“We were losing money and money in the general fund was covering the losses” from the office park, Morelli said.

It’s a set of economic circumstances that can dampen pride in one’s community.

In 2012, Gardinier started working with the Orton Family Foundation to implement the two-year Heart and Soul program, which is offered at no cost to the community. And while the local government is certainly involved, speakers during the ICMA session stressed the importance of it being a community-driven process.

“We did dedicate staff and resources, but we wanted this to not be a city-run process but a community-run process,” Morelli said.

A main feature of the program is a comprehensive outreach effort, going to where “[y]ou have to really go to your residents instead of having them line up for public comments at a meeting,” Morelli said.

That means going to places like coffee shops, laundromats and other places in the community to seek input.

Several team members were designated as “story gatherers,” who conducted one-hour interviews with hundreds of residents over many months. Eleven Heart and Soul “statements” emerged from the process, which were adopted by the city council. In the process, hundreds of people “vetted” the values that came out of the two-year process, and those formed the foundation for a 20-year strategic vision for the community.

The aggressive outreach approach helps give city staff and city council “cover” against accusations that decisions made by officials only considered input from a select few, the panelists said. It also helps make the case to devote more funding and resources to priorities agreed upon by a wide swath of the community.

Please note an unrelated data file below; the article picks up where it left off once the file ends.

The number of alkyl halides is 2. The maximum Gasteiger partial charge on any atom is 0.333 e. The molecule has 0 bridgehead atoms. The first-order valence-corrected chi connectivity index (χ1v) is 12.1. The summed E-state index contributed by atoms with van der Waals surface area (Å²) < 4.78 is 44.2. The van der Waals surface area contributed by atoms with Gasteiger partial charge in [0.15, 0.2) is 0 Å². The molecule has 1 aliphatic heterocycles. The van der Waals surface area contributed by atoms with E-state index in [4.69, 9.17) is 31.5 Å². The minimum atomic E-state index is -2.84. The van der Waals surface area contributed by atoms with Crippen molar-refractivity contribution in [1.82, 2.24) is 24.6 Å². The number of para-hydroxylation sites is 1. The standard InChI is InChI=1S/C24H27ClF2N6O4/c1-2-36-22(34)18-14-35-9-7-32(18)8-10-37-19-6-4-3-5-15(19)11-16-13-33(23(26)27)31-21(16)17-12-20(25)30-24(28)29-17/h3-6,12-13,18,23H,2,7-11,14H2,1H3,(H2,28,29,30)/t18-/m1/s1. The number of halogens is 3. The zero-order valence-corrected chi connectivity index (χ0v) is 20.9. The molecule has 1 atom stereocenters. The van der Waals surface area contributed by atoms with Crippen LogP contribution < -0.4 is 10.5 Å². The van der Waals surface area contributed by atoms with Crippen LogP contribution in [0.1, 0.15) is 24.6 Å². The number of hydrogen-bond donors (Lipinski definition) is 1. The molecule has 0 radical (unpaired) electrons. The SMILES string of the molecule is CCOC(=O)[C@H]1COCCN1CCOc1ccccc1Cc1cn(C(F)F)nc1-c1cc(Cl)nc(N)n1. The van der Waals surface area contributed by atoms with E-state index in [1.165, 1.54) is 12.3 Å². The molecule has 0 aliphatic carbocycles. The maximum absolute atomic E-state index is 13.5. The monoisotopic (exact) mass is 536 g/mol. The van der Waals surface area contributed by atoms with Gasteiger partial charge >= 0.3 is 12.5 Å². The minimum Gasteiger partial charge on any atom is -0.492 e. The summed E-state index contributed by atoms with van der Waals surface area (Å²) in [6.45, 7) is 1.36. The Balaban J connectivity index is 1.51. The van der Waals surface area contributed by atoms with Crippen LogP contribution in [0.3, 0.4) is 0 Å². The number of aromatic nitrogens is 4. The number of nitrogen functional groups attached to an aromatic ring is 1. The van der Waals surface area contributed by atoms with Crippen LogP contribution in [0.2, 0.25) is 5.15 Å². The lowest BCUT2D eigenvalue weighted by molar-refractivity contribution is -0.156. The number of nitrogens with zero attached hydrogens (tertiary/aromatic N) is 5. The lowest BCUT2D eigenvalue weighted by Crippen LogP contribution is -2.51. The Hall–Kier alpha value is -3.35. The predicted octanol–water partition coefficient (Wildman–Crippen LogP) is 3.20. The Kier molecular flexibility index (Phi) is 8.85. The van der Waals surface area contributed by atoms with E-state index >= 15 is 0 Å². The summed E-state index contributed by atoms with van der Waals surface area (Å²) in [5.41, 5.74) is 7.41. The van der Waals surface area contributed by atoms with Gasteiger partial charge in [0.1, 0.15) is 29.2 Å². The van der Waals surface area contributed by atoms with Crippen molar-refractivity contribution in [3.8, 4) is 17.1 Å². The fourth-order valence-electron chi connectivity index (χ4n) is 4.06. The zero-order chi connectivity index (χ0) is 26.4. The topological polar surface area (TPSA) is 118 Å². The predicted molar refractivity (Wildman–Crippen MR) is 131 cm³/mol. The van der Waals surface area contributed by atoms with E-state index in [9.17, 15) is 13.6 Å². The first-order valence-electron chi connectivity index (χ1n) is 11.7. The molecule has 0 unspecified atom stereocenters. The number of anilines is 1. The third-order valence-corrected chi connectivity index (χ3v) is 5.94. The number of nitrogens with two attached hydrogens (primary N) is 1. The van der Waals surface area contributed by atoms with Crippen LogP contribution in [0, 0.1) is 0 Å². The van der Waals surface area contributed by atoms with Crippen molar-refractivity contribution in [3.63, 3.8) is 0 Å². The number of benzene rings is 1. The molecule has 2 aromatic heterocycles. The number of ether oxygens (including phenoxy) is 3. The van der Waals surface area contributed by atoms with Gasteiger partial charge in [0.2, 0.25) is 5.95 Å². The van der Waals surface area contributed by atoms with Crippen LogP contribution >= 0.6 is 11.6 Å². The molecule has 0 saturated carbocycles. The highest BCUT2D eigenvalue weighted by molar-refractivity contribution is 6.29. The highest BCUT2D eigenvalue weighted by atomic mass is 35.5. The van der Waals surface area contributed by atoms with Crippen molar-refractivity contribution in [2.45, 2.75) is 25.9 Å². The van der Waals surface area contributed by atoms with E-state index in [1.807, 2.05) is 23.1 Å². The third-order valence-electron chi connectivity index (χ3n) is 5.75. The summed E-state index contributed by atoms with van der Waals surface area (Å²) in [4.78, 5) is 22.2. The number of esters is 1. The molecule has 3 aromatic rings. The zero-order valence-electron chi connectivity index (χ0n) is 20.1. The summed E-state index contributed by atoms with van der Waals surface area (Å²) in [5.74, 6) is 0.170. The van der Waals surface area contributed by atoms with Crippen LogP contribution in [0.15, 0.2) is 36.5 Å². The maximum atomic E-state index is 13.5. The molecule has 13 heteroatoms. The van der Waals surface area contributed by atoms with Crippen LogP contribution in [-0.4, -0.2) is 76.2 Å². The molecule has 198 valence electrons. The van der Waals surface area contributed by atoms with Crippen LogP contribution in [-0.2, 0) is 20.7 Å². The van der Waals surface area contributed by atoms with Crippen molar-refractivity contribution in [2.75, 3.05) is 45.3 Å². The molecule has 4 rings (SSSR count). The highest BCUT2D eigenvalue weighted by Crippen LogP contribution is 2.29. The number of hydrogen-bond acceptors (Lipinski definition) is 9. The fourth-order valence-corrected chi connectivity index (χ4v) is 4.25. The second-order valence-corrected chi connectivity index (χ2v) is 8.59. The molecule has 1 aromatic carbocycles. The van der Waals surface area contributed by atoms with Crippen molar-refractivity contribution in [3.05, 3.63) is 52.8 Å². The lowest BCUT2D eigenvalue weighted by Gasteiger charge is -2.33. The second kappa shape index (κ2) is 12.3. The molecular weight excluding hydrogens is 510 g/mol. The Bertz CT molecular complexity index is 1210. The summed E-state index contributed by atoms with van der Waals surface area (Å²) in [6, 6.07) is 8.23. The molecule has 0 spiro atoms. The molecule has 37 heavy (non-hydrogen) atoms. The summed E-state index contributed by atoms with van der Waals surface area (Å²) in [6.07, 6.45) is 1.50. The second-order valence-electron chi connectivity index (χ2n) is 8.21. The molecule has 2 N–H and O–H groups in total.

What has emerged in Gardinier since Heart and Soul? Two new bike trails—“We knew that this is something the community wanted, and we found funding for it,” Moretti said—a sidewalk master plan, free summer concerts in a riverside park and an abandoned 172-year-old church being rehabbed to serve as a cidery and tasting room.

In Cortez, a city of 9,000 residents in southwestern Colorado, one of the priorities for city leaders with Heart and Soul, Sackett said, was to connect with communities usually left out of traditional civic engagement efforts.

That included the Hispanic community and members of local Native American tribes, who live on adjacent reservations.

“We needed to know how to reach out to the Hispanic community and the Native American community,” she said.

Through the Heart and Soul process, Cortez held 55 community-wide events, engaged with 1,350 community members, received more than 900 surveys and had nine hours of video interviews.

The results were a master plan for beautification improvements, downtown revitalization and a new land use code.

“Any community can do it. It is replicable,” Sackett said.

In fact, Sackett is using the Heart and Soul method in her new job in Ellensburg. “It’s absolutely something you can do in your community.”

Michael Grass is Executive Editor of Government Executive’s Route Fifty and is based in Seattle.